is older than it's ever been and now it's even older


Hamilton and Jefferson

All communities divide themselves into the few and the many. The first are rich and well born; the other, the mass of the people. The voice of the people has been said to be the voice of God; and however generally this maxim has been quoted and believed, it is not true in fact. The people are turbulent and changing; they seldom judge or determine right. Give therefore to the first class a distinct, permanent share in the government. They will check the unsteadiness of the second; and as they cannot receive any advantage by change, they will therefore maintain good government.

-Alexander Hamilton, 1787

As I alluded to yesterday, Hamilton and Jefferson turned into the dominant philosophical voices for shaping the future of the new United States of America. No, these two voices for the republic are still heard today, although Hamilton seems to have won the debate. You see, Hamilton’s vision for the US was one of a new industrial, mercantile power; not a colonial one, necessarily, but one that used its power and its credit to guarantee the operation of a strong economy. Hamilton’s Report on the Nature of Manufactures was an enormously influential treatise on national finance and macroeconomics; its basic thrust was that the country could and should use its muscle to help and protect domestic businesses from competition and the vagaries of the business cycle in a way to help make merchants rich. Hamilton also was in favor of the national government doing whatever it could to increase its power and sway. This was primarily because he was not so much in favor of freedom as he was afraid of disorder. If the government could remain strong, then it could guarantee the wealth of people like himself. One of the ways that this was achieved was guaranteeing a steady money supply. He supported tariffs partially to protect domestic industries and partly to generate revenue.

Jefferson (superb link, by the way. I highly recommend it), on the other hand, was in favor of a decentralized, strict constructionist view of the federal government. He was in favor of an agrarian economy and a romanticized, bucolic ideal for the American dream. Jefferson was mainly afraid of too much government and wanted strict rules to hold the powers of the federals in check. Despite this general position, Jefferson had many moments of weakness, including the critical decision to purchase Louisiana – a decision that was certainly contrary to everything he ever said about the power of the president.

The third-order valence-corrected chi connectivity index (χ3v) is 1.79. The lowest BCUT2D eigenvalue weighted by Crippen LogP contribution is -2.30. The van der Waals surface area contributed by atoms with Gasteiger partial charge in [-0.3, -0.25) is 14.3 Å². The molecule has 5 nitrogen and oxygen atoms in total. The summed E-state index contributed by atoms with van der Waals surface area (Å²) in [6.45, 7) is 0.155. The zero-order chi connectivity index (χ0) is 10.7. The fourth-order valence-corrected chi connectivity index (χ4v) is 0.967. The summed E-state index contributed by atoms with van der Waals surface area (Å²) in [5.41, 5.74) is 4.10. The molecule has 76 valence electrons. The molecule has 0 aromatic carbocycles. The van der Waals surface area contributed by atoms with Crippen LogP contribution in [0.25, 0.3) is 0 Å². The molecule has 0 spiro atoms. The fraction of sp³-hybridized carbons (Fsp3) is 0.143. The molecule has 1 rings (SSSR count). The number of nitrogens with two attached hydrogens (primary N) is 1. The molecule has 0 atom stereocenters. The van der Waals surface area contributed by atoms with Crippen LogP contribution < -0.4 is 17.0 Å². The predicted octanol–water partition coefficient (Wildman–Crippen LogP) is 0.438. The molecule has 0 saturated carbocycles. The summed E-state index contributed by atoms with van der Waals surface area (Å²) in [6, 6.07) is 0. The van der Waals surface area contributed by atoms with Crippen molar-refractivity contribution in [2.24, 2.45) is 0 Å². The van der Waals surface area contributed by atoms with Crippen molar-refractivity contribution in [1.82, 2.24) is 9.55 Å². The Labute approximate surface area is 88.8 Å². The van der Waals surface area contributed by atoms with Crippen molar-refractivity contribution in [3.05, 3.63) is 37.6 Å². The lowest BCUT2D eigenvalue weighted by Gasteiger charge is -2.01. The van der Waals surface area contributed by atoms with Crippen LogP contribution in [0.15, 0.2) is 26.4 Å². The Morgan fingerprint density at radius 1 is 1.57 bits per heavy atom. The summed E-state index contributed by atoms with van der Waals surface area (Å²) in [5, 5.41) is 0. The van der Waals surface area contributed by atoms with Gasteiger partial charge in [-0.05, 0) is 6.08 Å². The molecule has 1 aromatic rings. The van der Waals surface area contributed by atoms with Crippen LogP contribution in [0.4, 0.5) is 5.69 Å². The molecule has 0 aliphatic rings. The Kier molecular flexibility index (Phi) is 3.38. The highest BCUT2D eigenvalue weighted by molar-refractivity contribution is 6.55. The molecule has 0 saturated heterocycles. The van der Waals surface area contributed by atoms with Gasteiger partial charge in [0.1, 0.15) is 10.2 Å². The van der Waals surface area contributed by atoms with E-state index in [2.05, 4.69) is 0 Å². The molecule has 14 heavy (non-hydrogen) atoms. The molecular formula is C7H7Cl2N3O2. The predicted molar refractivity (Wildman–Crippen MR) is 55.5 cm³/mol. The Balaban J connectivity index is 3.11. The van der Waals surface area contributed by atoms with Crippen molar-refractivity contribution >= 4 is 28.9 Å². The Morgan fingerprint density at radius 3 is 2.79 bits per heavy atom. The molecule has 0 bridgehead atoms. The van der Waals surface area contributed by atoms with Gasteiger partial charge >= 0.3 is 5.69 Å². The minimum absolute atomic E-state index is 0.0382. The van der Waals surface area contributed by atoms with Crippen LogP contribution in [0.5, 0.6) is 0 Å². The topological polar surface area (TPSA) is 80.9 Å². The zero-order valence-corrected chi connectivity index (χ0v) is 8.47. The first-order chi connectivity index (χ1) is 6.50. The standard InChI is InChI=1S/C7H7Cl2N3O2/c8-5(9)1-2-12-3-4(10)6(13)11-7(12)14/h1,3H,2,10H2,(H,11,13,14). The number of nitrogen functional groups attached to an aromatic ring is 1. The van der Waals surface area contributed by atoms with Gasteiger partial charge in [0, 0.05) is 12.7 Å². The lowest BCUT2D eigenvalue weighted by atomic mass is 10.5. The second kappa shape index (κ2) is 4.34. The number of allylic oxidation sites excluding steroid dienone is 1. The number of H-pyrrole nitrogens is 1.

Where Jefferson was a populist, Hamilton was afraid of the people. I am sympathetic to both views. On one hand, the people certainly ought to act in a way that is most consistent with the greater good. On the other hand, the state of education and culture in America is such today that I believe many Americans are brainwashed into not recognizing the nature of the political choices we are presented with. As I get older, I recognize that there is a lot of truth in the saying that the USA is a new country. These choices that our country made are not ones made long, long, long ago, although they are several lifetimes removed from our generation. We are taught that these Founding Fathers were Important Patriots, that made wise decisions by consensus that are still locking us into our political heritage and system today. In reality, these Founding Fathers were also politicians, and were often at each other’s throats. Jefferson may be revered today, but very few people could tell you why. Hamilton is not remembered, although we see him more than many other early politicians (he is the guy on the $10 bill, remember?). George W Bush and his cabinet are the ideological successors to Hamilton and his Federalists. Coolidge’s “The Business of America is Business” could now be the national motto.

Jefferson’s vision is essentially dead. The nation used to be agrarian; one century ago over sixty percent of us lived on farms; now fewer than 25% do. The strict constructionists in our political ranks have been routed since the Great Depression and its New Deal. Rights have long been subjugated to liberty. It is high time we chose to remember Jefferson not just in name but in spirit and belief – not that we can reverse our population growth or become an agricultural economy again, but reshape the nature of the republic so it looks like the Constitution. And now I sound like a politician.

A man with no arms, no legs, who hangs on the wall

Another 1142 gleaning: an explanation for why crap art sells. I wish I could make $29,000 for a styrofoam cup with a bug in it. Basically, speculators have driven up the price because other stupid rich people buy it. Essentially, the art market today is a large bubble economy. The emperor still has no clothes, folks.


Post a Comment

Links to this post:

Create a Link

<< Home